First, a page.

The Blurry Lines of Plagiarism, Learning, and Originality
Shannon Cherry posed an interesting question on her blog: how encouraging should she be of people who want to train with her and then essentially remarket her stuff? Should she be a thought leader, or build a brand?
I was perhaps a bit rambly in my response (even citing the Old Testament—Abraham as a persuasive marketer!), but I still think it’s worth sharing here, since the question touches on a number of concepts I’ve explored over the years:
- How much should you cooperate with competitors?
- Is the world grounded in abundance, or in scarcity?
- How does it benefit you when you train a competitor?
Here’s what I wrote:
Shannon, I’ve experienced this tension many times. It’s easier to make my peace with other people getting wealthy (wealthier than I am) from my ideas, when I remember a few things:
1) As someone who describes myself as “in constant learning mode,” I have drawn from dozens of teachers and books over decades, synthesizing what works for me and putting my own imprint on the overall combination–which has quite a bit of original thought mixed in as well. But let’s face it: 80% of what I know and teach owes some debt to someone, somewhere—but not the same someone. So when someone borrows form me as part of their own larger mix, I’m OK with that (especially if they’re considerate enough to acknowledge me).
It would be a bit different if someone took and bottled everything I know as their own. I certainly get teed off when I see other people’s bylines on something I wrote—unless it went out as a press release, and then I see it as a supreme complement (I still remember the bylined NY Times article from maybe 10 years ago that lifted whole paragraphs from a press release I wrote for a client). But if someone takes one or two of my ideas and mixes it with some from others and some of their own, I think they are the legitimate owners of that “marketing salad.” I can’t think of any marketer whose ideas are 100% original; even Claude Hopkins studied his predecessors. Some, like Jay Abraham, Janet Switzer, and Dan Kennedy, may have more originality than most, but they are not working in a vaccuum. I suspect strongly that Dan Kennedy studied Jeffrey Lant, and that Lant studied Melvin Powers, and that Powers studied John Caples and Hopkins, and back it goes, past Lincoln, Jefferson, and Franklin, at least as far as the Biblical Abraham, who used his marketing skills to persuade God not to destroy Sodom and Gomorrah if he could find ten righteous people. (Abraham won the argument, but couldn’t find the 10.)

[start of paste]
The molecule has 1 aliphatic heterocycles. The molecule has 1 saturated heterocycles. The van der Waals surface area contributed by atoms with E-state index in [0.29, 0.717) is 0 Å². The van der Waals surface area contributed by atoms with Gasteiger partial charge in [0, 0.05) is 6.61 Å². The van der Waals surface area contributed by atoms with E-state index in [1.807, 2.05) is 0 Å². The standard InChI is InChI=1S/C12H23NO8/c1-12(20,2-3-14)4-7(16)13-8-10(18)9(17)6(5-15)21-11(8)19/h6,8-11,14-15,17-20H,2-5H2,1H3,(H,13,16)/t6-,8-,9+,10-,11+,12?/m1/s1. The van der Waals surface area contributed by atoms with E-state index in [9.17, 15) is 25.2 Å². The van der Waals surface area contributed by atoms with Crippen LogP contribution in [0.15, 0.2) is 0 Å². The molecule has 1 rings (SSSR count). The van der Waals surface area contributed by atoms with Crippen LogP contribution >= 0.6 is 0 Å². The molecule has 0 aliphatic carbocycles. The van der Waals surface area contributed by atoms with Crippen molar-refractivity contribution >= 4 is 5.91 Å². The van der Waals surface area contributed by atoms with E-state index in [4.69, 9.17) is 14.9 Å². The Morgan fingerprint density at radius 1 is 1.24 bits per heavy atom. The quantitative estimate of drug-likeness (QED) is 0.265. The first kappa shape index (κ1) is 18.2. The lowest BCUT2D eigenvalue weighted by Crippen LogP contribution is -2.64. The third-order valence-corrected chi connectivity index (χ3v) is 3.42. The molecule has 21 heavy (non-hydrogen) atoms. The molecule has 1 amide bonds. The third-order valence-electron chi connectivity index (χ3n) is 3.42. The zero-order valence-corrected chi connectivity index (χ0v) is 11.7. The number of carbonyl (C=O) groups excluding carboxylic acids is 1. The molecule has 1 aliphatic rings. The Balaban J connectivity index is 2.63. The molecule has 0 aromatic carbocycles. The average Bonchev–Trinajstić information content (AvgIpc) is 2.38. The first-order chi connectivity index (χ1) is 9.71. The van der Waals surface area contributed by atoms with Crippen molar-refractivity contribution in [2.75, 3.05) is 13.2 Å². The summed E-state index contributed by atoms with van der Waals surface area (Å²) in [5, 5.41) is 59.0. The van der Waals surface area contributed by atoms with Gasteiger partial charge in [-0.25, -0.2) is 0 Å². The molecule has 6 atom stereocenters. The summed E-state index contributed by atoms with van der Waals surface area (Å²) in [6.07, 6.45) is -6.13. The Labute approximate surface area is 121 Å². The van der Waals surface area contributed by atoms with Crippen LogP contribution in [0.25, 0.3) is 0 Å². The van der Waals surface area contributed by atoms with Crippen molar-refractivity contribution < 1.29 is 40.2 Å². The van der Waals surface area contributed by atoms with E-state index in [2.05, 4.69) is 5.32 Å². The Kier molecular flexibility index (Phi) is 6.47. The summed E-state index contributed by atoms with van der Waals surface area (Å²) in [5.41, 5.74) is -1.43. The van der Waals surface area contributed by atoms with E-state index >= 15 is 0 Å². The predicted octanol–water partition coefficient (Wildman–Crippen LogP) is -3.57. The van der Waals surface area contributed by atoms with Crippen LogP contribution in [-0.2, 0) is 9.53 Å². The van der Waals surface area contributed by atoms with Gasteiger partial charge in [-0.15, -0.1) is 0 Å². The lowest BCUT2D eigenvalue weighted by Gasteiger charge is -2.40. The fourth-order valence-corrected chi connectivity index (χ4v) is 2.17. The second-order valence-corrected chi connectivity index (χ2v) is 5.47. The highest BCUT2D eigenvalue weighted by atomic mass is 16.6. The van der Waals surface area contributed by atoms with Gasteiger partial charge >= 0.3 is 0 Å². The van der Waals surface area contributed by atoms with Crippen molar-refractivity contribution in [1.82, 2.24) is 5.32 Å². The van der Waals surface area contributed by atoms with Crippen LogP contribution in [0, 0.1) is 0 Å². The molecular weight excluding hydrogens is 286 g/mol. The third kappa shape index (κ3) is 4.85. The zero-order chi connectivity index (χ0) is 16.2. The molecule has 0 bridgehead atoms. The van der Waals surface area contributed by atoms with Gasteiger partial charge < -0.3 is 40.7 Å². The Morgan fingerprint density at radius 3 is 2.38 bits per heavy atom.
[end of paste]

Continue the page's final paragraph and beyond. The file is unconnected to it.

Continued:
2) I was so enchanted by Alex Mandossian’s concept of “the paradox of syndication” that I put it in my latest book, Guerrilla Marketing Goes Green. This is kind of a bit like Godin’s Idea Virus: you get your stuff into as many places as possible, and it grows for you. A great example of this is Amazon: With the brilliant idea to offer a no-inventory, no-work bookstore to all sorts of mom-and-pop websites in the mid-90s, Amazon became a powerhouse. It was years later before so much of the action moved to Amazon’s own site; in the early days, it spread by offering this no-work profit center to anyone who wanted it. Again, when someone spreads your stuff around, it’s on some level a deep complement. Of course, it’s much more of a complement if they give you credit. I’m a big believer in this; my books typically have long lists of acknowledgments and lots of sources cited in the text. But if your plan is to be a thought leader, it kind of goes with the territory.
For myself, I’ve decided that spreading the idea virus, being the thought leader, is more important to me than getting the glory, since I am motivated by a strong desire to create social change. But the glory certainly feels good! I think Nancy Marmolejo may have said it best in her comment:
Thought leaders don’t ask permission, they go for it. Be the one who makes this a “both/and” story, not an “either/or”.